Science Diary – 14 May 2006

Focus for today:

Sex-changing fish: The future of Nemo?

Target key stage:

Key Stage 4: National Science Curriculum, Dual Award, Sc2, 5a: the distribution and relative abundance of organisms in habitats can be explained using ideas of interdependence, adaptation, competition and predation.

Key information:

Fish come in an incredible array of shapes and colors; in fact many species possess various morphs that look very different from one another. The disparity (difference) between males and females can be so striking that for some early fish ichthyologists (fish biologists) even misclassified the two sexes as different species.

sex-changing fish of Farasan Islands

Male Wrasse                                                            Female Wrasse

Sex-changing Fish: If this was not surprising enough, some fish can also change their sex, and they actually change their look as they turn from male to female or vice versa… Yes, you read well: some fish are able to change gender… For instance, various species in the Labridae family (the wrasses) are protogynous sequential hermaphrodites: this means they start as females, but then, they can become male. In particular, researchers have extensively studied a common Caribbean fish: Thalassoma bifasciatum, the blue head wrasse. For this species, the females and some males called “intermediate type” (IP) are a drab yellow with brownish bands; but some large males sport a bright blue head and a green body separated by an oreo like pattern, they are called terminal phase males (TP). Usually, a TP defends a small territory where he courts and spawns with a harem of several females.



However, if all the males are removed from a patch reef, the largest female takes over the area: within minutes she starts behaving like a male, she courts and defend the territory; then, within a few days she turns into a true blue headed TP male. This permits the sex-changing fish to greatly increase the size of its progeny (offspring) since he can now fertilise the eggs of all the females in its territories. Furthermore, one could also argue that it allows the population of the small patch reef to keep on reproducing.


Measuring the Hawksbill

Can some species change from male to females instead? Yes, and this is precisely what many fishes of the genus Amphiprion (the famous anemone fishes like Nemo) do. These are called protoandrous sequential hermaphrodites because they start their life as males. They form monogamous pairs (lifelong partnerships) and live in one anemone that protects them from predators. When two young Amphiprion find an anemone to settle in, the largest one of the couple turns into a female; this permits any two settling fish to become a pair instead of having to wait for another fish of the opposite sex. Sometimes the resident couple allows a few smaller males to dwell in their anemone, but these little fish do not reproduce.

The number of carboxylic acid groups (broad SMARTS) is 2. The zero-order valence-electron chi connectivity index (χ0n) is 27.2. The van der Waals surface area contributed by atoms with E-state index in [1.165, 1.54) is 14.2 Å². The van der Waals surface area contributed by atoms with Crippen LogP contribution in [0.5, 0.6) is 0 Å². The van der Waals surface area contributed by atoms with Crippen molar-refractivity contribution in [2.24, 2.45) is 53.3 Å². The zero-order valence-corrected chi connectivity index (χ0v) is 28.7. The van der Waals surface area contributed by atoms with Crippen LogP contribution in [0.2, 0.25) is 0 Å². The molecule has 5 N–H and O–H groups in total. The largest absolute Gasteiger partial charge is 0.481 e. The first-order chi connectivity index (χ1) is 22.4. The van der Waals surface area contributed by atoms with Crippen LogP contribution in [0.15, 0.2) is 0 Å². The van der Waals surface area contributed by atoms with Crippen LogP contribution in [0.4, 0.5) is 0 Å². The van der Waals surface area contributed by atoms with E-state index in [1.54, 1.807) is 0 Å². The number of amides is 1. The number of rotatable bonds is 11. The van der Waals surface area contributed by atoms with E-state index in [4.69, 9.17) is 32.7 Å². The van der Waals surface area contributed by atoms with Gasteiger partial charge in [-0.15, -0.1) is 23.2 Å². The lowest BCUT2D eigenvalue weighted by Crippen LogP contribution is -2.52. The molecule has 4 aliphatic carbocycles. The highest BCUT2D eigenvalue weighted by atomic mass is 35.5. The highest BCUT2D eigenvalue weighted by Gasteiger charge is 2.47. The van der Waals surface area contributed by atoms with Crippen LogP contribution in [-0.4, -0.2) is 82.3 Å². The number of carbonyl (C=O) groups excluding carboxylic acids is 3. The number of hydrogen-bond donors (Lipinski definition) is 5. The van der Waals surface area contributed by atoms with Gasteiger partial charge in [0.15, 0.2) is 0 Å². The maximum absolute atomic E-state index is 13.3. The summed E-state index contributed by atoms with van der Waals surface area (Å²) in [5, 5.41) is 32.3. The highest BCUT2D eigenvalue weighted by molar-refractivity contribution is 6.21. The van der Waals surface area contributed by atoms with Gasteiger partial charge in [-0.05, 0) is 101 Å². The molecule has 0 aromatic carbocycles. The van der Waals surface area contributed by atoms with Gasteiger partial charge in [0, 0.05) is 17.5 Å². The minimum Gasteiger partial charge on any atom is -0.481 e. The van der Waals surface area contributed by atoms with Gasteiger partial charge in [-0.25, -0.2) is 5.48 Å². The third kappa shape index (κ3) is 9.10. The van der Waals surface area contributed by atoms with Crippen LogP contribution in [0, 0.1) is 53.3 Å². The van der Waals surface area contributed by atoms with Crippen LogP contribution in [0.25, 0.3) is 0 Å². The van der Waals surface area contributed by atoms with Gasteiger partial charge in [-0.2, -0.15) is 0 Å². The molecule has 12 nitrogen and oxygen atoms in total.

However, if the dominant female dies, her mate is now the largest fish in the “house”; consequently he turns into a female and one of the small previously non-reproductive male becomes her partner. So, based on this biological fact, if a sequel to “finding Nemo” was made, what do you think it should to be entitled? “Meeting Nema” perhaps…

Question for students/food for thought:

Try to go to a fantastic website called “fish base” to find pictures and facts about Thalassoma bifasciatum  (click on the first picture shown on the fishbase website to see more). Then go ahead and look for any fish species you are interested in, you can enter a scientific name (made of two parts: genus and species) or any common name.

Have fun!

Additional information:

As the Farasan islands are rarely visited by scientists, this expedition provides an opportunity to make some unique observations.  Last night a team went ashore to look for signs of turtles laying eggs on the beaches of the Kerah Island.

The team were lucky, and infact tagged a Hawksbill turtle – this turtle was the first to be measured in the Farasans Protected Area!  Each tag is individually numbered (tag no: 14002) so that if the same turtle is observed again, the date and location, and its size, can be recorded and added to the existing data for that particular turtle.

As such, turtle growth rates and migrations can be monitored; in some cases migrations can extend entire oceans….

Last nights Curve Carapace (shell) Length (CCL) was 74.5 cms, and its width was 67 cms.  This turtle is somewhat larger than expected, as Red Sea Hawksbill turtle CCL mean measurements are 71.93 cms (Sudan), 69.4 cms (Yemen) and 71.5 cms (Arabian Gulf).


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